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April 11 2018
By Mel Holley

Mel is the Editor at routeONE magazine. He has more than 30 years’ experience in road and rail transport journalism.


Mersey Gateway toll fine
overturned: Appeals on hold

The floodgates may be about to open for a number of appeals regarding payment of the Mersey Gateway Bridge toll, says transport solicitors Backhouse Jones, after the Traffic Penalty Tribunal (TPT) recently ruled that the tolls may not be legally binding.

The Council rejects the findings and plans to rigorously dispute the decision. 

The Bridge opened in October 2017 and single tolls vary from £2 for a car, to £8 for a coach.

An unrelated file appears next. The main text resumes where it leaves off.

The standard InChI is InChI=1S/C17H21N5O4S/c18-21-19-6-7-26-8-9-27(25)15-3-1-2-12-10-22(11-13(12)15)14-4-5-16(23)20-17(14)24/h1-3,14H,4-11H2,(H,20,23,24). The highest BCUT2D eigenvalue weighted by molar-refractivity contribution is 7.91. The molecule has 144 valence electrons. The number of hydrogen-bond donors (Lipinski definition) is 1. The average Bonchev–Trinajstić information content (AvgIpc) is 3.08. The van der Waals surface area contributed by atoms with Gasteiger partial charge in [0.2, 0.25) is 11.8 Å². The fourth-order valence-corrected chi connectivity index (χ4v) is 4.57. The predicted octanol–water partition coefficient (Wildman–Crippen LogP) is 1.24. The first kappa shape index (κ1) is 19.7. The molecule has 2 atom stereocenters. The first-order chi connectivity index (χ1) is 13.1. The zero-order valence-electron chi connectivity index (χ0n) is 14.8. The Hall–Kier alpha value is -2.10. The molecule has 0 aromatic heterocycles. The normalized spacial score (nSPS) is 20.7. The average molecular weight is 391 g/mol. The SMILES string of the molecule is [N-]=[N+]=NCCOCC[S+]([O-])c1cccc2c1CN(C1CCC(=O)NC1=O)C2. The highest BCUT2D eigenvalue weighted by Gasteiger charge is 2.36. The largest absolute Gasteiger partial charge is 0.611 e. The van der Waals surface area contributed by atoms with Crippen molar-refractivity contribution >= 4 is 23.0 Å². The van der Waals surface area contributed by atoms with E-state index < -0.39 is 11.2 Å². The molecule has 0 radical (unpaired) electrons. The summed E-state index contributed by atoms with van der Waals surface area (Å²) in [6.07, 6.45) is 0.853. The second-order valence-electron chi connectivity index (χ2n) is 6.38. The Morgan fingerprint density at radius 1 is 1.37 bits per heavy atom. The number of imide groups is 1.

The TPT ruled that a motorist, who appealed two fines, was not liable to pay the charge. It ruled that Halton Borough Council had not been specific about the price of the toll and had not stipulated the sum in the Mersey Gateway Road User Charging Scheme Order 2017. 

It had also failed to publish a notice in at least one newspaper circulating in Halton, a procedural requirement.

The TPT ruled that as a result, the toll does not comply with the Transport Act 2000 and the two fines were quashed.

The council argues that the Order is legally sound and urges drivers to continue to pay the tolls. 

Despite this, it is likely that the Order will be updated to make charges clearer. 

It is also now being claimed that the Council failed to give correct notice of charges on the £600m Runcorn-Widnes crossing as well.

The TPT is conducting a case review on 8 May 2018 and in anticipation of this, has put 456 appeals on hold pending the outcome. 



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